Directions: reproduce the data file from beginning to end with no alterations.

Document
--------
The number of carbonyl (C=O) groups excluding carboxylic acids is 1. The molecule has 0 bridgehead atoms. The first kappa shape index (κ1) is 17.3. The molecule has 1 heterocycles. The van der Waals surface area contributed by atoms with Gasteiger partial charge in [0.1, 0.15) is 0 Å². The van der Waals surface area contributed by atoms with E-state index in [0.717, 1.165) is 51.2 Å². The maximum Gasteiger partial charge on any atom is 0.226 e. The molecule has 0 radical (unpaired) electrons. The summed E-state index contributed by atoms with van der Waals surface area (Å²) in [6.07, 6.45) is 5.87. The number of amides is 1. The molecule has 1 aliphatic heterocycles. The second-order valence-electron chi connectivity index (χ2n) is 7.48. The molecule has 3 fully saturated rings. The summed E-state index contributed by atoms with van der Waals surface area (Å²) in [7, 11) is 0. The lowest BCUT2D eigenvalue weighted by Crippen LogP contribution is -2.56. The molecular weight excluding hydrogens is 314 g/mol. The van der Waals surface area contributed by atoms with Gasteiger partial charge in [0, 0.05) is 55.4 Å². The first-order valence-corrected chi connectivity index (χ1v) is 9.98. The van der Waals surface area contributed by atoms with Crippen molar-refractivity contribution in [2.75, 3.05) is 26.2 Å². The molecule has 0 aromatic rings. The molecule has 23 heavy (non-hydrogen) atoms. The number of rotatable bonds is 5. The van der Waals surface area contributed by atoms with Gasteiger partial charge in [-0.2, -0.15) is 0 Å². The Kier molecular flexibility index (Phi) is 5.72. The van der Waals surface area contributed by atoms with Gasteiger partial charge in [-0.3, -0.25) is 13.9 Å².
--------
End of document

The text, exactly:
The number of carbonyl (C=O) groups excluding carboxylic acids is 1. The molecule has 0 bridgehead atoms. The first kappa shape index (κ1) is 17.3. The molecule has 1 heterocycles. The van der Waals surface area contributed by atoms with Gasteiger partial charge in [0.1, 0.15) is 0 Å². The van der Waals surface area contributed by atoms with E-state index in [0.717, 1.165) is 51.2 Å². The maximum Gasteiger partial charge on any atom is 0.226 e. The molecule has 0 radical (unpaired) electrons. The summed E-state index contributed by atoms with van der Waals surface area (Å²) in [6.07, 6.45) is 5.87. The number of amides is 1. The molecule has 1 aliphatic heterocycles. The second-order valence-electron chi connectivity index (χ2n) is 7.48. The molecule has 3 fully saturated rings. The summed E-state index contributed by atoms with van der Waals surface area (Å²) in [7, 11) is 0. The lowest BCUT2D eigenvalue weighted by Crippen LogP contribution is -2.56. The molecular weight excluding hydrogens is 314 g/mol. The van der Waals surface area contributed by atoms with Gasteiger partial charge in [0, 0.05) is 55.4 Å². The first-order valence-corrected chi connectivity index (χ1v) is 9.98. The van der Waals surface area contributed by atoms with Crippen molar-refractivity contribution in [2.75, 3.05) is 26.2 Å². The molecule has 0 aromatic rings. The molecule has 23 heavy (non-hydrogen) atoms. The number of rotatable bonds is 5. The van der Waals surface area contributed by atoms with Gasteiger partial charge in [-0.2, -0.15) is 0 Å². The Kier molecular flexibility index (Phi) is 5.72. The van der Waals surface area contributed by atoms with Gasteiger partial charge in [-0.3, -0.25) is 13.9 Å².